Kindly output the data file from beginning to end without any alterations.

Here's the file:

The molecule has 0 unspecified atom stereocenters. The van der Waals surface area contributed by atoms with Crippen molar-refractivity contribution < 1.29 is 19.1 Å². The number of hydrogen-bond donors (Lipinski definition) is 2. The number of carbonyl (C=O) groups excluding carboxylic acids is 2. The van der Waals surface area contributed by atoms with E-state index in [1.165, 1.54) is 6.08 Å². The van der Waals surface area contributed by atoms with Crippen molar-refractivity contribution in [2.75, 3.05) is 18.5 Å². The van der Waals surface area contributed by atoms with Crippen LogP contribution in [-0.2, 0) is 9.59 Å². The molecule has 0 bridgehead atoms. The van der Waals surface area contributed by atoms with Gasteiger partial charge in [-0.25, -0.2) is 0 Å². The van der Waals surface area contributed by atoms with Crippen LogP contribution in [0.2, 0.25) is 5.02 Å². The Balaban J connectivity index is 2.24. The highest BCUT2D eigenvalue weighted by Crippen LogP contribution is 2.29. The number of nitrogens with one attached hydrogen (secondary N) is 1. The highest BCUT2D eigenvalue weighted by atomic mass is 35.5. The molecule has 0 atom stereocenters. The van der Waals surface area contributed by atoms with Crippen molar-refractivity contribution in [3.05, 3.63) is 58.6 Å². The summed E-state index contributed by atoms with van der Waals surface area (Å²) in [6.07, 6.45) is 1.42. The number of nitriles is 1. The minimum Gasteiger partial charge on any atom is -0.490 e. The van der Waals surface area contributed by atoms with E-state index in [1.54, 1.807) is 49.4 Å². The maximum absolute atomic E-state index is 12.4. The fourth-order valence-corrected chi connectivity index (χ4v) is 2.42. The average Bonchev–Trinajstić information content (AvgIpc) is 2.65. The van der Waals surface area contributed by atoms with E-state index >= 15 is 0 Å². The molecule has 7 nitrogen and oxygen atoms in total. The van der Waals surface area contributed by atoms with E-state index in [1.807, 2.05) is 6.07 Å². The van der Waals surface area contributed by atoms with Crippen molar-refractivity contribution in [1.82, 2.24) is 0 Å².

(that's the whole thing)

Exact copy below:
The molecule has 0 unspecified atom stereocenters. The van der Waals surface area contributed by atoms with Crippen molar-refractivity contribution < 1.29 is 19.1 Å². The number of hydrogen-bond donors (Lipinski definition) is 2. The number of carbonyl (C=O) groups excluding carboxylic acids is 2. The van der Waals surface area contributed by atoms with E-state index in [1.165, 1.54) is 6.08 Å². The van der Waals surface area contributed by atoms with Crippen molar-refractivity contribution in [2.75, 3.05) is 18.5 Å². The van der Waals surface area contributed by atoms with Crippen LogP contribution in [-0.2, 0) is 9.59 Å². The molecule has 0 bridgehead atoms. The van der Waals surface area contributed by atoms with Gasteiger partial charge in [-0.25, -0.2) is 0 Å². The van der Waals surface area contributed by atoms with Crippen LogP contribution in [0.2, 0.25) is 5.02 Å². The Balaban J connectivity index is 2.24. The highest BCUT2D eigenvalue weighted by Crippen LogP contribution is 2.29. The number of nitrogens with one attached hydrogen (secondary N) is 1. The highest BCUT2D eigenvalue weighted by atomic mass is 35.5. The molecule has 0 atom stereocenters. The van der Waals surface area contributed by atoms with Crippen molar-refractivity contribution in [3.05, 3.63) is 58.6 Å². The summed E-state index contributed by atoms with van der Waals surface area (Å²) in [6.07, 6.45) is 1.42. The number of nitriles is 1. The minimum Gasteiger partial charge on any atom is -0.490 e. The van der Waals surface area contributed by atoms with E-state index in [1.54, 1.807) is 49.4 Å². The maximum absolute atomic E-state index is 12.4. The fourth-order valence-corrected chi connectivity index (χ4v) is 2.42. The average Bonchev–Trinajstić information content (AvgIpc) is 2.65. The van der Waals surface area contributed by atoms with E-state index >= 15 is 0 Å². The molecule has 7 nitrogen and oxygen atoms in total. The van der Waals surface area contributed by atoms with E-state index in [1.807, 2.05) is 6.07 Å². The van der Waals surface area contributed by atoms with Crippen molar-refractivity contribution in [1.82, 2.24) is 0 Å².